Looking back to August 10th 2013, I see it as one of my biggest accomplishments in life. I will never forget the day my friend Dayna convinced me it was somehow a good idea to sign up to run a 50km race. I only had one marathon under my belt, and had only been really trail running for about six months. But Dayna’s infectious smile and enthusiasm convinced me that yes, 50km would be an awesome plan. Having only just began distance running, it was still difficult for me to comprehend what my body and mind were capable of. Our training for this race found me on many runs close to, or over the 40km distance. It boggled my mind to be running well over a half marathon, and darn well close to a marathon almost every weekend for months. These training runs started putting it all into perspective for me. Over the past year I had become so much stronger than I ever thought I could. I think this is why we stress so much on Run Like A Girl that you can truly do anything you set your mind to. A year ago if you told me I would be running a 50km, crazy trail race, I would have told you that you were crazy. Now it looks like I am the crazy one!
After months of training for this race we made our way to the start line. Courtney and I took the early start, due to the heat forecast… 28 degrees Celsius. The start line was bursting with energy. It was amazing to see so many familiar faces, new friends we had met along the way through training, and even people from our community! We took photos, shared our fears and our excitements, and then headed behind the giant Arc’teryx start line to listen to the race briefing. The race started at 8:00am sharp and we ran through the start line and out on to the epic single track I knew lay ahead.
My goal for the race was just to finish. I started off easy through Alice Lake campsite, but the trails felt so good and so familiar that I started running quicker than I had anticipated right off the start. I told myself I had a VERY LONG run ahead of me and pace myself, but the excitement and nerves had converted me into a little ball of energy and I went dancing down the trail with a smile on my face. I saw my friend Spring ahead of me, and we paced each other through the four lakes trail. It was wonderful to run with a friend for the first part of the race. We had done a few training runs together on these same trails and it really helped calm my nerves. These trails are fantastically flowy, and great to get to a good pace on. I felt so good, my legs felt fine, and I was so happy. The weather could not have been better with the sun glimmering through the trees. I could feel the energy from the other runners, from the forest, from nature. I felt good. I tackled the first climb with strength and came to the stop smiling as I headed Ed’s bypass and Cliffs Corners. I let go on the corners, pretending I was on a mountain bike, ripping it up along the berms. I came to the first aid station and had my first drink of flat coke. Dayna had told us prior to the race: “my best advice for a 50km is to drink the Coke at ever aid station.” So I listened, and it was delicious.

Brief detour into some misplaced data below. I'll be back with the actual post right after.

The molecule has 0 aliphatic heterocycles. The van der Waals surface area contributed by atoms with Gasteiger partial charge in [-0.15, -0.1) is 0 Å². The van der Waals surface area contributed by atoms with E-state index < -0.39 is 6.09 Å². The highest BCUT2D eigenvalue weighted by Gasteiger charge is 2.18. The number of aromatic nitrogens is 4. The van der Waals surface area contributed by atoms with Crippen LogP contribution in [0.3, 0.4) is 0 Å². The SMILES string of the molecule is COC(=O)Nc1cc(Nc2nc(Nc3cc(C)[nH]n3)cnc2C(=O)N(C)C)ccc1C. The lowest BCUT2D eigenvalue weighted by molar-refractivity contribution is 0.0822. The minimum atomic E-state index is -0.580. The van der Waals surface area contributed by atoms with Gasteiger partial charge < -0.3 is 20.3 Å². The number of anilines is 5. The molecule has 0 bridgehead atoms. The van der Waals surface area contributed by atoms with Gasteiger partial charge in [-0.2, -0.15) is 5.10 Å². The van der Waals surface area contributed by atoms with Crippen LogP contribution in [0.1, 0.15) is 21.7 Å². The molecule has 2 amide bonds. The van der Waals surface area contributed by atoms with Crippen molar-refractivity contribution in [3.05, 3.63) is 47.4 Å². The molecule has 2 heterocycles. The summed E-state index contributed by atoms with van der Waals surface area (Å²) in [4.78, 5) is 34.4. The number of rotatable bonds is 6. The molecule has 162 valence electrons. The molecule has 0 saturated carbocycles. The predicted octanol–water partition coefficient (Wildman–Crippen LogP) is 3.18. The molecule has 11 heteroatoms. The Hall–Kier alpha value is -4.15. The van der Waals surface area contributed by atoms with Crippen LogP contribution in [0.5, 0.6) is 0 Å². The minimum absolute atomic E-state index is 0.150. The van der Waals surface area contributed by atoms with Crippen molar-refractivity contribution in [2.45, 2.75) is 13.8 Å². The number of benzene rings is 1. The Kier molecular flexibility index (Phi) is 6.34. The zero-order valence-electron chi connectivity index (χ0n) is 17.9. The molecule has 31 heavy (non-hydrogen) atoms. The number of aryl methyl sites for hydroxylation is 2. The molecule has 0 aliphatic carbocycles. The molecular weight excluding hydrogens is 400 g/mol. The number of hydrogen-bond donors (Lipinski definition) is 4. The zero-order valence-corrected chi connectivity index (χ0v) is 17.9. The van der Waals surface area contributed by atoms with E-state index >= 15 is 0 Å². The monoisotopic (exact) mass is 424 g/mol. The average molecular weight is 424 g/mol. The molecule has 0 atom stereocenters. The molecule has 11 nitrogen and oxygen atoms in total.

I headed down the logging road at a steady pace, still with Spring. I kept telling myself that epic Scheisse climb was approaching. I knew what I was in for. I had done it before. It was about 5km of constant uphill, not so steep that you could not run it, but long enough that if you did not want to crawl across the finish line, you’d pace yourself. On a downhill section of the logging road Spring took off, she pounded her way down the hill and was gone. I was so excited for her, I knew she was a strong runner, and I figured her time climbing mountains would allow her to get up Scheisse well. Part way up the climb I ran with two girls, one was Sarah from Calgary who I had met that morning. We had been messaging each other back in forth on Run Like A Girl in anticipation of the upcoming race. We stuck together for a long time. I turned my music off, and got into a groove. Once we started our decent from the epic Galactic Scheisse, the trail reminded me that downhill isn’t always easier. Upperpower smart is a very challenging decent, it is technical and steep. I took it easy on this section, cautious not to roll an ankle.